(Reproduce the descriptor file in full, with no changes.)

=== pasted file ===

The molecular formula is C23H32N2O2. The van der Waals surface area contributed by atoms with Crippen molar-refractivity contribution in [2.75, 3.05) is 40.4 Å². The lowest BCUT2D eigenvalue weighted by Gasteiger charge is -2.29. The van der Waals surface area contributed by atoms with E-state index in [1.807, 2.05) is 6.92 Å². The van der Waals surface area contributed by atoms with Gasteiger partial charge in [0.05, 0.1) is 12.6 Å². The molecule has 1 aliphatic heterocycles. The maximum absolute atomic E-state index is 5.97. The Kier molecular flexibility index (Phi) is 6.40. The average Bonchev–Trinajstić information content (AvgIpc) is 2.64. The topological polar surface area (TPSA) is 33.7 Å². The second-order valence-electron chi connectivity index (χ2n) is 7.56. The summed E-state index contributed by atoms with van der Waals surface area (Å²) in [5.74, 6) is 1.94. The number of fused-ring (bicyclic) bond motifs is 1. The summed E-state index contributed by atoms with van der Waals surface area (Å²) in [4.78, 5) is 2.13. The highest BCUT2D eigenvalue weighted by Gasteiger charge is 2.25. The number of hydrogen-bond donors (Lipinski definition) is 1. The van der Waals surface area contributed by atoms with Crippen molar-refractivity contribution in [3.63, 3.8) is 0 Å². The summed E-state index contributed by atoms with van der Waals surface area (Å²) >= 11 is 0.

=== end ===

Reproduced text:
The molecular formula is C23H32N2O2. The van der Waals surface area contributed by atoms with Crippen molar-refractivity contribution in [2.75, 3.05) is 40.4 Å². The lowest BCUT2D eigenvalue weighted by Gasteiger charge is -2.29. The van der Waals surface area contributed by atoms with E-state index in [1.807, 2.05) is 6.92 Å². The van der Waals surface area contributed by atoms with Gasteiger partial charge in [0.05, 0.1) is 12.6 Å². The molecule has 1 aliphatic heterocycles. The maximum absolute atomic E-state index is 5.97. The Kier molecular flexibility index (Phi) is 6.40. The average Bonchev–Trinajstić information content (AvgIpc) is 2.64. The topological polar surface area (TPSA) is 33.7 Å². The second-order valence-electron chi connectivity index (χ2n) is 7.56. The summed E-state index contributed by atoms with van der Waals surface area (Å²) in [5.74, 6) is 1.94. The number of fused-ring (bicyclic) bond motifs is 1. The summed E-state index contributed by atoms with van der Waals surface area (Å²) in [4.78, 5) is 2.13. The highest BCUT2D eigenvalue weighted by Gasteiger charge is 2.25. The number of hydrogen-bond donors (Lipinski definition) is 1. The van der Waals surface area contributed by atoms with Crippen molar-refractivity contribution in [3.63, 3.8) is 0 Å². The summed E-state index contributed by atoms with van der Waals surface area (Å²) >= 11 is 0.